Clothing and Religion
Happy New Year. |
Hebrew Publishing Company, between 1900 and 1920.
Note difference in dress between new arrivals (Right)
and established immigrants (Left).
Prints and Photographs Division (52),
Library of Congress.
In Becoming American Women: Clothing and the Jewish Immigrant Experience, 1880-1920, Barbara Schreier argues clothing signaled shifts in religious identity. Immigrants during the Great Migration often abandoned Jewish restrictions on dress in order to appear "more American." Clothing, she notes, became an "identifiable symbol of a changing consciousness" (Schreier 5). Women often bore the brunt of these changes. "My mother," wrote Mary Antin, "gradually divested herself...of the mantel of orthodox observance; but the process cost her many a pang, because the fabric of that venerable garment was interwoven with the fabric of her soul" (Schreier 12).
In this post I would like to turn the clock back before the Great Migration began to the 1790s-1840s, an era in which the notion of what it meant to be a Jew was undergoing radical transformations. Clothing, I will argue, helped respond to those changes. Portraits of Jews from this era struggle to confront what it meant to be a Jewish women in an era in which Jewishness and gender were increasingly embodied. Unlike Shreier who primarily uses photographs for her analysis, I will turn mainly to early American portraits. I'd like to talk about three examples in particular: Pierre Jacques Benoit's "Five enslaved women going to various places of worship" and Shop of the Jewish "Vette-Warier" [retailer] (ca. 1831); the portrait of Sarah Brandon Moses (early 19th century; AJHS); and J.L. Riker's daguerreotype of "Johannes Ellis en Maria Louisa de Hart" (ca. 1846; Rijksmuseum).
|Pierre Jacques Benoit, Voyage a Surinam . . . cent dessins pris sur nature par l'auteur (Bruxelles, 1839), plate xvi, fig. 32. (Copy in the John Carter Brown Library at Brown University)|
|Detail of Jewish retailer|
Isak Abraham Levy
|Pierre Jacques Benoit, Voyage a Surinam . . . cent dessins pris sur nature par l'auteur (Bruxelles, 1839), plate xi, fig. 20. (Copy in the John Carter Brown Library at Brown University)|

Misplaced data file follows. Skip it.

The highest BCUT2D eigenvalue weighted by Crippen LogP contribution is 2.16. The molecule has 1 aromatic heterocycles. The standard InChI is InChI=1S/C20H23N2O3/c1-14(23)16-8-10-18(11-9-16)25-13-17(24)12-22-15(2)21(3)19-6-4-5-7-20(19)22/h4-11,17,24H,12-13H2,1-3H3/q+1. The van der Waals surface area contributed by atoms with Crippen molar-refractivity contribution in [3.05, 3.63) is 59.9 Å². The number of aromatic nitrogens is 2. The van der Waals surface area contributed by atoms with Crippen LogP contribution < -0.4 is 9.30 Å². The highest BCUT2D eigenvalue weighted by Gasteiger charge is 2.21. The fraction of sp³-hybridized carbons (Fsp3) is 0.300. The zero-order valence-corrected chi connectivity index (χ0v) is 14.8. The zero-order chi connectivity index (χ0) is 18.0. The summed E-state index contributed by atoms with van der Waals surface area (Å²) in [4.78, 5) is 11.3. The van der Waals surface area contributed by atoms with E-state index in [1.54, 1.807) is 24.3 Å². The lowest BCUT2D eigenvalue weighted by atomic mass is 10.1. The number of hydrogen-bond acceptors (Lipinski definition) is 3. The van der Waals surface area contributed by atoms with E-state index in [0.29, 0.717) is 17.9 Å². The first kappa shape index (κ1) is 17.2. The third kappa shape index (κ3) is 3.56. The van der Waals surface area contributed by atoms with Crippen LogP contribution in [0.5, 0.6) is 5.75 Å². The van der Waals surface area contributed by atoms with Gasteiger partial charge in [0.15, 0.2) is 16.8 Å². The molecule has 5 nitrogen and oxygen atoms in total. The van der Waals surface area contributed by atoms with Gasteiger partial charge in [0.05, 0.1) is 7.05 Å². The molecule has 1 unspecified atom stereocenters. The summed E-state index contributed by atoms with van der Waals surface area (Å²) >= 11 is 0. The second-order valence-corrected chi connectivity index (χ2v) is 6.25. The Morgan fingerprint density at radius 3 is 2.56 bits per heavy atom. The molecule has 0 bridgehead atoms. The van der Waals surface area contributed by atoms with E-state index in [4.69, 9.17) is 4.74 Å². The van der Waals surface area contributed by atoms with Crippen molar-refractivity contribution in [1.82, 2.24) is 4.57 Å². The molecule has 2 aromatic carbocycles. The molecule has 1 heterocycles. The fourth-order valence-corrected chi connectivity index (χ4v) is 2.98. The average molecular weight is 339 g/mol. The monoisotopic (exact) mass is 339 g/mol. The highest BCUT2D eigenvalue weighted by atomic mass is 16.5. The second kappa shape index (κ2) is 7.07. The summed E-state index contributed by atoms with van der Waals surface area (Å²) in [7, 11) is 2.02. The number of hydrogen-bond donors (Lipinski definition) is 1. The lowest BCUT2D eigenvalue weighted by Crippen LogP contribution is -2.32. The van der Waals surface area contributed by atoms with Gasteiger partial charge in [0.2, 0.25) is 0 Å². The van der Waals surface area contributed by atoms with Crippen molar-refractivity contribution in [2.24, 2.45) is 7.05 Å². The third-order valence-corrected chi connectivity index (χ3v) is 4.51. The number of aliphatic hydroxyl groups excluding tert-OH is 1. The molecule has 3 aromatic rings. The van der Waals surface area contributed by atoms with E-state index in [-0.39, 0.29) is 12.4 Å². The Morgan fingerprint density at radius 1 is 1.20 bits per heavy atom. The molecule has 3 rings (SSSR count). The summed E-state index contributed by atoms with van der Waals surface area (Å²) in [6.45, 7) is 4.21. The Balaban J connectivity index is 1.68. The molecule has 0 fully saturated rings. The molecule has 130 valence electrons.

|Dressing white and Christian. Detail from |
fig. 24 of Benoit's Voyage to Surinam (1839)
|Anonymous, "Sarah Brandon Moses" (AJHS); Digital Version |
in Loeb Database of Early American Jewish Portraits
|Anonymous, "Urania, Muse of |
Unknown Plaster Vatican
Museums and Galleries, Vatican
|Firmin Massot, Portrait of the|
Empress Josephine (1812)
"Portrait of a Surinamese Girl" |
(ca. 1810). Copyright, Rijksmuseum.
|Thomas Sully, "Sally Etting" |
(1808) Jewish Museum, NY
|J.L. Riker's daguerreotype of "Johannes Ellis en Maria Louisa de Hart" (1846). Rijksmuseum|
|Detail of Maria Louisa de Hart|
|Detail of Maria Louisa de Hart's dress|
|How corsets reshaped and remade female bodies to be "radically incommensurable" with male bodies. O'Followell, Le Corset (1908)|
|1845 Corset from Valerie Steele’s The Corset|
|Amelie Dautel D'Aubigny, Phebe Yates Lazarus (ca. 1840). Gibbes Museum of Art/Carolina Art Association|
Works Cited and Resources
Byrde, Penelope. Nineteenth Century Fashion. London: B.T. Batsford Ltd., 1992.
Cunnington, C. Willett. English Women's Clothing in the Nineteenth Century: A Comprehensive Guide with 1,117 Illustrations (Dover Fashion and Costumes . NY: Dover Publications, 1990.
Godey's Lady's Book (1830-98). Online free at the University of Vermont (1855-58). Full archives by subscription at Accessible Archives.
Handler, Jerome S. and Michael L. Tuite Jr. The Atlantic Slave Trade and Slave Life in the Americas: A Visual Record. [Includes digital versions of Benoit's work]. University of Virginia. updated 13 Nov 2013.
Hoefte, Rosemarijn and Vrij, Jean Jacques, "Free Black and Colored Women in Early-Nineteenth-Century Paramaribo, Suriname," in David Barry Gaspar and Darlene Clark Hine (eds), Beyond Bondage: Free Women of Color in the Americas. Urbana, IL: University of Illinois Press, 2004. 145–68.
Loeb Database of Early American Jewish Portraits. American Jewish Historical Society (AJHS) http://www.loebjewishportraits.com
Lyons, Clare A. Sex among the Rabble: An Intimate History of Gender & Power in the Age of Revolution. Chapel Hill: U. of North Carolina P., 2006)
Ribeiro, Aileen. The Art of Dress: Fashion in England and France 1750-1820. New Haven: Yale UP, 1995.
Schreier, Barbara. Becoming American Women: Clothing and the Jewish Immigrant Experience, 1880-1920. Chicago: Chicago Historical Society, 1995.
Steele, Valerie. The Corset: A Cultural History. New Haven: Yale UP, 2003.
Tobin, Shelley. Inside Out: A Brief History of Underwear. London: National Trust, 2000.